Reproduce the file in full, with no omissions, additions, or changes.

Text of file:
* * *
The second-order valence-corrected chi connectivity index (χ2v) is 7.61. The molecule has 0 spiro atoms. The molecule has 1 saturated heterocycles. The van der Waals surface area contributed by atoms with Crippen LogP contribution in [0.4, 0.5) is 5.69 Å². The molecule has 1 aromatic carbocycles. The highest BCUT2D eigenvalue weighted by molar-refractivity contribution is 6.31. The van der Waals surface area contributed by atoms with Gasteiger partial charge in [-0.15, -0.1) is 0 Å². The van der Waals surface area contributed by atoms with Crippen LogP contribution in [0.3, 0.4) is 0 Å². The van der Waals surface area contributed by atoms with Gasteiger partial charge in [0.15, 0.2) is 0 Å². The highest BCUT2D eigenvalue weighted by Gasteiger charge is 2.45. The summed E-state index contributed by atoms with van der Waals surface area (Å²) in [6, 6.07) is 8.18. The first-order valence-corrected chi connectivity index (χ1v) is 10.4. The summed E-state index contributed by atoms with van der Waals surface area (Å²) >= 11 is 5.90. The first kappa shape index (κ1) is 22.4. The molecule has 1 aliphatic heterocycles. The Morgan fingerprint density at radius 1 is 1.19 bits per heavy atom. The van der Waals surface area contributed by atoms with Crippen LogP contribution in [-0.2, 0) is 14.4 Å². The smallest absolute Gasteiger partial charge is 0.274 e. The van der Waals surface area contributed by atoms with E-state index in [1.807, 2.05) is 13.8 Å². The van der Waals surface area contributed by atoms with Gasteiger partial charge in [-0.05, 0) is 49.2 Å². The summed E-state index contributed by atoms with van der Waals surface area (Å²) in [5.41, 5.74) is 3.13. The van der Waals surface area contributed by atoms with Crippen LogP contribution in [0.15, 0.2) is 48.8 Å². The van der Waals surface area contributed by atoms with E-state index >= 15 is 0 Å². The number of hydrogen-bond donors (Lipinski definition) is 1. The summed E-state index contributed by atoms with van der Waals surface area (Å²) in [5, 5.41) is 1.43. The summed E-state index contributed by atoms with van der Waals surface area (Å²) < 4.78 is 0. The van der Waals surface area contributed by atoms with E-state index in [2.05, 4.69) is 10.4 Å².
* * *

The second-order valence-corrected chi connectivity index (χ2v) is 7.61. The molecule has 0 spiro atoms. The molecule has 1 saturated heterocycles. The van der Waals surface area contributed by atoms with Crippen LogP contribution in [0.4, 0.5) is 5.69 Å². The molecule has 1 aromatic carbocycles. The highest BCUT2D eigenvalue weighted by molar-refractivity contribution is 6.31. The van der Waals surface area contributed by atoms with Gasteiger partial charge in [-0.15, -0.1) is 0 Å². The van der Waals surface area contributed by atoms with Crippen LogP contribution in [0.3, 0.4) is 0 Å². The van der Waals surface area contributed by atoms with Gasteiger partial charge in [0.15, 0.2) is 0 Å². The highest BCUT2D eigenvalue weighted by Gasteiger charge is 2.45. The summed E-state index contributed by atoms with van der Waals surface area (Å²) in [6, 6.07) is 8.18. The first-order valence-corrected chi connectivity index (χ1v) is 10.4. The summed E-state index contributed by atoms with van der Waals surface area (Å²) >= 11 is 5.90. The first kappa shape index (κ1) is 22.4. The molecule has 1 aliphatic heterocycles. The Morgan fingerprint density at radius 1 is 1.19 bits per heavy atom. The van der Waals surface area contributed by atoms with Crippen LogP contribution in [-0.2, 0) is 14.4 Å². The smallest absolute Gasteiger partial charge is 0.274 e. The van der Waals surface area contributed by atoms with E-state index in [1.807, 2.05) is 13.8 Å². The van der Waals surface area contributed by atoms with Gasteiger partial charge in [-0.05, 0) is 49.2 Å². The summed E-state index contributed by atoms with van der Waals surface area (Å²) in [5.41, 5.74) is 3.13. The van der Waals surface area contributed by atoms with Crippen LogP contribution in [0.15, 0.2) is 48.8 Å². The van der Waals surface area contributed by atoms with E-state index >= 15 is 0 Å². The number of hydrogen-bond donors (Lipinski definition) is 1. The summed E-state index contributed by atoms with van der Waals surface area (Å²) in [5, 5.41) is 1.43. The summed E-state index contributed by atoms with van der Waals surface area (Å²) < 4.78 is 0. The van der Waals surface area contributed by atoms with E-state index in [2.05, 4.69) is 10.4 Å².